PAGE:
oh and having read what you said about planning permission - really wish we'd seen that first and given it a go. Just an extra 20 or 30 cm of height would have been very helpful.
2x4 for purlins seems massive! Do you have a link to the install specs?
If you have rafters & osb, I'm not sure why you'd need purlins at all - just battens for attaching the cladding.
Cross-battening for channel cladding would be to allow airflow, rather than water flow. If your cladding is corrugated, though, I don't see any need.
Agree with this. Corrugation does the job of cross-battening. There shouldn't be running water under the cladding but you do need adequate ventilation to stop moisture buildup. The ridge capping/detail should allow airflow too.
Thanks for these thoughts, righto, to be fair to cladco, they spec just 50mm wide, and do not mention depth:
I read a PDF on PlanWell's website (similar company and products) that the horizontal battens/purlins should be at least 50mm square:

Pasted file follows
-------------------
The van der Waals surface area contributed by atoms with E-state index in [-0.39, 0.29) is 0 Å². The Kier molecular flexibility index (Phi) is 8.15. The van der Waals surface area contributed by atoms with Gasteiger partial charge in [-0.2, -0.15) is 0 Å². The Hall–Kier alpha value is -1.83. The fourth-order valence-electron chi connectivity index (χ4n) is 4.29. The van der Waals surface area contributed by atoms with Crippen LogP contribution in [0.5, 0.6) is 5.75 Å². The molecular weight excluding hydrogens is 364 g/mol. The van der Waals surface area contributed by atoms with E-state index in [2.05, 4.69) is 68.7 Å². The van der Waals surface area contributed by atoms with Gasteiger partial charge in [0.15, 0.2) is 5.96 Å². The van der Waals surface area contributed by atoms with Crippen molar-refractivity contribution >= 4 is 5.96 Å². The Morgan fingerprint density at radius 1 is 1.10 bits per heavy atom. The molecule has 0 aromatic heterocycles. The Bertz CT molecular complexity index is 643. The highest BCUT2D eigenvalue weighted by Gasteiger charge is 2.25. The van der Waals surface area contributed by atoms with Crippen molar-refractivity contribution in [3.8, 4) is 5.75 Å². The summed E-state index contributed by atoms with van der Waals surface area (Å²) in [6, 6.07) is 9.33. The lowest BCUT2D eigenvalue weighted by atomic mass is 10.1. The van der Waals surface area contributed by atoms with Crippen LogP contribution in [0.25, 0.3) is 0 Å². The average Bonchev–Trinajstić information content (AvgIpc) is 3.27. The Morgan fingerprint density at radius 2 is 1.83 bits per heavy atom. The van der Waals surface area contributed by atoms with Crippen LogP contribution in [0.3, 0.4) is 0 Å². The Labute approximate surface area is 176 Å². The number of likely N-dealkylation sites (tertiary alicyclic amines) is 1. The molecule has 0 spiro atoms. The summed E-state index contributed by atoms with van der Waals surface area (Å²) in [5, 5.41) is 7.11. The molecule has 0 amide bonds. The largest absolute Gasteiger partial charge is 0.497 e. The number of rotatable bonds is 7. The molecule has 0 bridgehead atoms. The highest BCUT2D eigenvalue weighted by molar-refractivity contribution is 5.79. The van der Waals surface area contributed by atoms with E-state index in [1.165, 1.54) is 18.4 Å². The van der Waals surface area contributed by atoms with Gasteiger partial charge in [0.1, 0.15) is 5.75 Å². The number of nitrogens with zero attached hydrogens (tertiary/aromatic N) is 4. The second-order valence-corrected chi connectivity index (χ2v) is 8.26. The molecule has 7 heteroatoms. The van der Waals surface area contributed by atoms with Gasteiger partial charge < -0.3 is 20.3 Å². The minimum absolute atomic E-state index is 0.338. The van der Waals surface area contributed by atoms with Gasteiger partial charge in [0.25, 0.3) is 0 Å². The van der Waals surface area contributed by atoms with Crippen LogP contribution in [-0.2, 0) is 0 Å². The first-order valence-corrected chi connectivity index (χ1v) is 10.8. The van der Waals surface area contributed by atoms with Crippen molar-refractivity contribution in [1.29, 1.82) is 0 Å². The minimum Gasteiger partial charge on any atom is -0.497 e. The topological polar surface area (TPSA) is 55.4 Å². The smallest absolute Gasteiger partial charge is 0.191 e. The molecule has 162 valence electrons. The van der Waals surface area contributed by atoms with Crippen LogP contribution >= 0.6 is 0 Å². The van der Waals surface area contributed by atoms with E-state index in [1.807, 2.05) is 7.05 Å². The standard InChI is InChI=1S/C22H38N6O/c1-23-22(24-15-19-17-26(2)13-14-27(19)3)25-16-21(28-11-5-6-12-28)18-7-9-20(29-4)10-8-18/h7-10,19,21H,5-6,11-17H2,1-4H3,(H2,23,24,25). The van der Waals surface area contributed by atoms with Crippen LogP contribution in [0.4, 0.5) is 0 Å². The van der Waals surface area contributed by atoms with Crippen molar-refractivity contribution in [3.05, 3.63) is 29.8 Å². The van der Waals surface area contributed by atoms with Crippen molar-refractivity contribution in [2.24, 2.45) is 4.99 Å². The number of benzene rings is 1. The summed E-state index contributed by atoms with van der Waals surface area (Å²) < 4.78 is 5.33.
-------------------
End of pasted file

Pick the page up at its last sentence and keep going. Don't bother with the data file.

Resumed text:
I then took that plus pics of people building massive barns and ended up with this concern that I needed 2x4!
This is one of the articles I read about the water build up issue with just horizontal battens on a low pitch roof (ours is 1 in 20), advocating the vertical cross-battens for a drainage channel:
But I am glad to hear your thoughts that counter-battening is not needed. After all people use this metal roof as a single skin, so it cannot be that damp under it. And we keep telling ourselves this is a shed not a house - when learning what to do from internet blogs/videos I do get drawn down the path of full-on house construction but lack the experience to know when that is overkill.
So if I use 2"x1" battens - 50mmx25mm - plus an 11mm OSB roof sheeting then that is 36mm. Cladco's shortest screw is 32mm (and I am assuming that is thread length, not the total length) and that would screw into the OSB but not through